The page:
Mortals, my father says, come twice before they finally hit
the eternal rest button. By this he meant, a man is to two gravestones,
that a man drowned in the slave ship with his dreams, his master
and the sailor can be gifted a chance to own a tomb in the afterlife.
That the bodies burnt by a country for loving themselves above
other things could sit on their monuments, rewrite their epitaphs,
and supplant the corpse flower sprouting from their bodies
with hyacinth. Something I am not supposed to share:
after my father’s departure, I haven’t seen him in a body
but as a ghost in my sleep. And sometimes, he shadows me.
I haven’t touched his skin, soft and sheepy, like my first child.
And as I write this poem, a yearning forges. How to suppress it
is a thorn in my flesh. Fine, if he had said grief reincarnates
into different bodies. I am not saying my father lied.
He who doesn’t measure sin with mudu knew which tent
God would be in the wilderness, and how to offer poem as praise.
What sin death saw in him, I can’t say. What did he see in your loss?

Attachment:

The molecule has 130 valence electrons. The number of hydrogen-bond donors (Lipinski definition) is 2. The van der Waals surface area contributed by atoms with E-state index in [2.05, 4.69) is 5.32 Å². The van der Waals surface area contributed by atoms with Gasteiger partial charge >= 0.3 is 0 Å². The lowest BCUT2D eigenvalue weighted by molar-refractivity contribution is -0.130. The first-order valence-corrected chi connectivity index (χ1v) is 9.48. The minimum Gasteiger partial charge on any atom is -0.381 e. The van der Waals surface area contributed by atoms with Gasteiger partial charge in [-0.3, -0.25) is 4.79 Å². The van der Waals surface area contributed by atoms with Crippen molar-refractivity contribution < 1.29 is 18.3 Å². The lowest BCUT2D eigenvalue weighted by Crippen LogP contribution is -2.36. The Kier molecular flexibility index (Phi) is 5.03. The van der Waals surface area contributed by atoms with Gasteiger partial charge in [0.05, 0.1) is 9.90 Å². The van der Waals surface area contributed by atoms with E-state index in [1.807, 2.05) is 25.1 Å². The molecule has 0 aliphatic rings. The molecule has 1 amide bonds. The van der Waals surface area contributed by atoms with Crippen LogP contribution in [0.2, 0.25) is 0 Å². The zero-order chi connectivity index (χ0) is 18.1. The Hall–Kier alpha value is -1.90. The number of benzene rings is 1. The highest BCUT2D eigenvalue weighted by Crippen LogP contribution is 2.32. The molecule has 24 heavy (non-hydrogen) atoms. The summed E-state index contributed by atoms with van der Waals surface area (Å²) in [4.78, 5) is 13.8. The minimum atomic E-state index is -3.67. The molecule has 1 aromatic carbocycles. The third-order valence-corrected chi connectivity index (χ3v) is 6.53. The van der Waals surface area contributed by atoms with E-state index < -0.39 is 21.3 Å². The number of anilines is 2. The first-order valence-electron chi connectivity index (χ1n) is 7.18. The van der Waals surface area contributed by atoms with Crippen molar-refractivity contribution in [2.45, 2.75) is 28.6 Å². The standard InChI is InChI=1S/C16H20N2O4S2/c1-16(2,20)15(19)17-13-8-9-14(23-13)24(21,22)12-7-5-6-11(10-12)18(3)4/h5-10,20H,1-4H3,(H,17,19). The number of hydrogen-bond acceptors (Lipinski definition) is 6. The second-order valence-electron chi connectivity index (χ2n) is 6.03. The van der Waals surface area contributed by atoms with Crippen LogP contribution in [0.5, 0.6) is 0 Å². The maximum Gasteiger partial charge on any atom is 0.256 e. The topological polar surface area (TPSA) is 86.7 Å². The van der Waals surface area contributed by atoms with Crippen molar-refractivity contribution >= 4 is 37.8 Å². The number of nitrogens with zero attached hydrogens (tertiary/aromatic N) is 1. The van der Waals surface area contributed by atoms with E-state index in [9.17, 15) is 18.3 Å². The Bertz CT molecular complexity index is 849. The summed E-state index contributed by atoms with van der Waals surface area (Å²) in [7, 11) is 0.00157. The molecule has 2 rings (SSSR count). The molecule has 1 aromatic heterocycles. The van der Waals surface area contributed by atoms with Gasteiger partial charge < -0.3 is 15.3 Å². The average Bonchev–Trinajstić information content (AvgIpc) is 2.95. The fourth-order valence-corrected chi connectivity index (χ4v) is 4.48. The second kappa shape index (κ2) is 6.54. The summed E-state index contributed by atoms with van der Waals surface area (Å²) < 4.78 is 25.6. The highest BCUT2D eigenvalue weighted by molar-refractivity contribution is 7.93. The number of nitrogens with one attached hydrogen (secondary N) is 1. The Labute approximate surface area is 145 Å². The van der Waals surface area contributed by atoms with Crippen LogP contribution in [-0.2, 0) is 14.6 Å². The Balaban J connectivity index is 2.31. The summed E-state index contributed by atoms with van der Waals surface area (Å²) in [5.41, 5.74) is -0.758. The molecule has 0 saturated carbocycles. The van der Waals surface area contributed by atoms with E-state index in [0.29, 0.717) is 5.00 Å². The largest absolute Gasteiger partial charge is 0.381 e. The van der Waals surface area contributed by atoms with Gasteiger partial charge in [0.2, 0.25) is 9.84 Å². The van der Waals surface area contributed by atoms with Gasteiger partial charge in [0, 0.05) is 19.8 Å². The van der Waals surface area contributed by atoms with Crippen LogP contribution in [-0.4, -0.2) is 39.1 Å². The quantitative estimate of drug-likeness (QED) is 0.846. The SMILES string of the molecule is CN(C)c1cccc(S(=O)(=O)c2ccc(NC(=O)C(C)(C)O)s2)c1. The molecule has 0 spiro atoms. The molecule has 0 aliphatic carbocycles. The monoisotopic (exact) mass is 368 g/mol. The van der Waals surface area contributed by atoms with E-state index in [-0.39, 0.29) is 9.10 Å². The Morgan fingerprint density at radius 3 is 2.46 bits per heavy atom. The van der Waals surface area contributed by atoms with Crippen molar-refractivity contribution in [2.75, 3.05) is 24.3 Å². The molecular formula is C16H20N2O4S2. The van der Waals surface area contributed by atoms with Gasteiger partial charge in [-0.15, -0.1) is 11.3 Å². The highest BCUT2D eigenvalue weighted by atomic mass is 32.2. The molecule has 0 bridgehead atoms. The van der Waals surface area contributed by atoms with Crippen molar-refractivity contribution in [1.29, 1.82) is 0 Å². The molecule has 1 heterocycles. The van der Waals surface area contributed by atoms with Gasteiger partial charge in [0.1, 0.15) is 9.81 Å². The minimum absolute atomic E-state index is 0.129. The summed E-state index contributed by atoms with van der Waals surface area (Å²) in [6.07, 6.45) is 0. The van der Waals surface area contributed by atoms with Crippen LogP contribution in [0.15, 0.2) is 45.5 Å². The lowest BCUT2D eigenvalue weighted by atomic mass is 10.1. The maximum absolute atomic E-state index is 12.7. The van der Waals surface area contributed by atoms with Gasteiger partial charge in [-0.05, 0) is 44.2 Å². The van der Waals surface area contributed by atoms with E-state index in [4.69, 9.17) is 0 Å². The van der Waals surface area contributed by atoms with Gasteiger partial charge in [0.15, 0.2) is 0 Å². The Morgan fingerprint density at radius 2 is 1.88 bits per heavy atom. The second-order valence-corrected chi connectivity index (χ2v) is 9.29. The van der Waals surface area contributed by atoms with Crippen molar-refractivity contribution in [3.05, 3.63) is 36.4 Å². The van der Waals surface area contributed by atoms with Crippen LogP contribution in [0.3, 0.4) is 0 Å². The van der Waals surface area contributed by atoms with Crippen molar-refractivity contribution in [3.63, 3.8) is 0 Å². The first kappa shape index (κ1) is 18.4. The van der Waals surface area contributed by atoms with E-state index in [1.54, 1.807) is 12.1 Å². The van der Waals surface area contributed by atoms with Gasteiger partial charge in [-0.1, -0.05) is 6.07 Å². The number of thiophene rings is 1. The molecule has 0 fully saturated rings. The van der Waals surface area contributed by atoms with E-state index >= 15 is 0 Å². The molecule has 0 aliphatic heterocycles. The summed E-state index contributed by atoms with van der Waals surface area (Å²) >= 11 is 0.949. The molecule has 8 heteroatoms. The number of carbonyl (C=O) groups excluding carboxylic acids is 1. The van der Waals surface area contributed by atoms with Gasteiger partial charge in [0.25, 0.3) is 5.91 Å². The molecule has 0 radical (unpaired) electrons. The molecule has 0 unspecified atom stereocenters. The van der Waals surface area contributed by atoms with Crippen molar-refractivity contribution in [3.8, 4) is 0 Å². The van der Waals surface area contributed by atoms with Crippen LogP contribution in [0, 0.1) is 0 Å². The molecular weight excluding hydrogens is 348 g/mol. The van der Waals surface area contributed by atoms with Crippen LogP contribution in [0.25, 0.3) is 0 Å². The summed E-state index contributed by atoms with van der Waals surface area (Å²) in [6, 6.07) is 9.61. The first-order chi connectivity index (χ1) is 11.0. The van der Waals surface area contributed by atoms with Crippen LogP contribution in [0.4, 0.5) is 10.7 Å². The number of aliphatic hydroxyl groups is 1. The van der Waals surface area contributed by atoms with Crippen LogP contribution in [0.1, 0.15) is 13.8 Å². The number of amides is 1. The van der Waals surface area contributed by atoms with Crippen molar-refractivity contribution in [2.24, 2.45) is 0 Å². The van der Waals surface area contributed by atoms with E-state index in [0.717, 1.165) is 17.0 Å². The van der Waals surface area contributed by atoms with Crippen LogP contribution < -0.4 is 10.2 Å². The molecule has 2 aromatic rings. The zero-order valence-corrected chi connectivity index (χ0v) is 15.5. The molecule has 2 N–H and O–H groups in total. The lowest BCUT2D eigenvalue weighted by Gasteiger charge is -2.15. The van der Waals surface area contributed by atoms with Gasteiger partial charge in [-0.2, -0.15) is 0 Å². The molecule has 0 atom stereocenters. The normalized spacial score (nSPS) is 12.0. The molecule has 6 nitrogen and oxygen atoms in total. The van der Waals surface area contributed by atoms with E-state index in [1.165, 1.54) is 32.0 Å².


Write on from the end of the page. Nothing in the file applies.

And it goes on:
Blessing Omeiza Ojo—Nigerian poet, teacher and author—is a Best of the Net Nominee. His works have appeared in Split Lip Magazine, Parousia, Olney, Cọ́n-scìò, Roughcut Press, ArtsLounge, Wax Poetry Journal, Lunaris Review, Last Girls Club, Artmosterrific, Trampoline, Praxis and elsewhere. His poem, “Everything Around Us Sings” was selected for publication at the Castello di Duino 2021 International Poetry and Theatre Competition. In 2020, Omeiza was named the Arts Lounge’s Literature Teacher of the Year. He was a shortlist of Eriata Oribhabor Poetry Prize 2020, semi-finalist for Jack Grapes Poetry Prize 2020, and the winner, 9th Korea-Nigeria Poetry Prize (Ambassador Special Prize). He teaches creative writing at Jewel Model Secondary School, Abuja, where he has mentored winners of national and international prizes. When he is not reading or writing, you may find him playing PES. Reach him on Instagram @ink_spiller_1. Say hello on Twitter @donfox001.